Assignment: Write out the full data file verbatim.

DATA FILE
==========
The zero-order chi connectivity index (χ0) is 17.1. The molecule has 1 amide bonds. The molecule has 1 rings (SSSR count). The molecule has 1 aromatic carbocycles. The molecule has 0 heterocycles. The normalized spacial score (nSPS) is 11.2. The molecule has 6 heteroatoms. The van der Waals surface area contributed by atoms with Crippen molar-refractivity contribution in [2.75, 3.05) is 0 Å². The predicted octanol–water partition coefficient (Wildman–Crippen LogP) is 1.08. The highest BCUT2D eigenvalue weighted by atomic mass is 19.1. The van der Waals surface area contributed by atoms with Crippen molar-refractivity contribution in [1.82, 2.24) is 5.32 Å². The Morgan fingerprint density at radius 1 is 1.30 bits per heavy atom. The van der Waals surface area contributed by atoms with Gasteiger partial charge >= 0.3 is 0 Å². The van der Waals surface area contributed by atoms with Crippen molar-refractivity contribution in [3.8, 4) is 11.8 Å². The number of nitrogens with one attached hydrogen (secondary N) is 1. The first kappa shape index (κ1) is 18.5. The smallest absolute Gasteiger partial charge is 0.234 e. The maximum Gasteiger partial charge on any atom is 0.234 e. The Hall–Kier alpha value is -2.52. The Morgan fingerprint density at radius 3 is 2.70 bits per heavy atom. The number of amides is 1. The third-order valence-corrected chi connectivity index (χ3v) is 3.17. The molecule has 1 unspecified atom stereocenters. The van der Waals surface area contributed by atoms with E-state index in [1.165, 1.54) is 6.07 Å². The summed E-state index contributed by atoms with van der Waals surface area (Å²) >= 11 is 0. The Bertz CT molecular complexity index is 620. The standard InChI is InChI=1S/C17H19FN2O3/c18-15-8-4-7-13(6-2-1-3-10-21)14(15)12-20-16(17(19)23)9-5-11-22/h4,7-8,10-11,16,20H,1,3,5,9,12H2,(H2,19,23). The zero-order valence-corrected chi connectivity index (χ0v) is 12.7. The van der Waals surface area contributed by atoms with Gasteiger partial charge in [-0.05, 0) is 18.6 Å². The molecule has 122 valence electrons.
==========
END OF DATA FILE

The zero-order chi connectivity index (χ0) is 17.1. The molecule has 1 amide bonds. The molecule has 1 rings (SSSR count). The molecule has 1 aromatic carbocycles. The molecule has 0 heterocycles. The normalized spacial score (nSPS) is 11.2. The molecule has 6 heteroatoms. The van der Waals surface area contributed by atoms with Crippen molar-refractivity contribution in [2.75, 3.05) is 0 Å². The predicted octanol–water partition coefficient (Wildman–Crippen LogP) is 1.08. The highest BCUT2D eigenvalue weighted by atomic mass is 19.1. The van der Waals surface area contributed by atoms with Crippen molar-refractivity contribution in [1.82, 2.24) is 5.32 Å². The Morgan fingerprint density at radius 1 is 1.30 bits per heavy atom. The van der Waals surface area contributed by atoms with Gasteiger partial charge >= 0.3 is 0 Å². The van der Waals surface area contributed by atoms with Crippen molar-refractivity contribution in [3.8, 4) is 11.8 Å². The number of nitrogens with one attached hydrogen (secondary N) is 1. The first kappa shape index (κ1) is 18.5. The smallest absolute Gasteiger partial charge is 0.234 e. The maximum Gasteiger partial charge on any atom is 0.234 e. The Hall–Kier alpha value is -2.52. The Morgan fingerprint density at radius 3 is 2.70 bits per heavy atom. The number of amides is 1. The third-order valence-corrected chi connectivity index (χ3v) is 3.17. The molecule has 1 unspecified atom stereocenters. The van der Waals surface area contributed by atoms with E-state index in [1.165, 1.54) is 6.07 Å². The summed E-state index contributed by atoms with van der Waals surface area (Å²) >= 11 is 0. The Bertz CT molecular complexity index is 620. The standard InChI is InChI=1S/C17H19FN2O3/c18-15-8-4-7-13(6-2-1-3-10-21)14(15)12-20-16(17(19)23)9-5-11-22/h4,7-8,10-11,16,20H,1,3,5,9,12H2,(H2,19,23). The zero-order valence-corrected chi connectivity index (χ0v) is 12.7. The van der Waals surface area contributed by atoms with Gasteiger partial charge in [-0.05, 0) is 18.6 Å². The molecule has 122 valence electrons.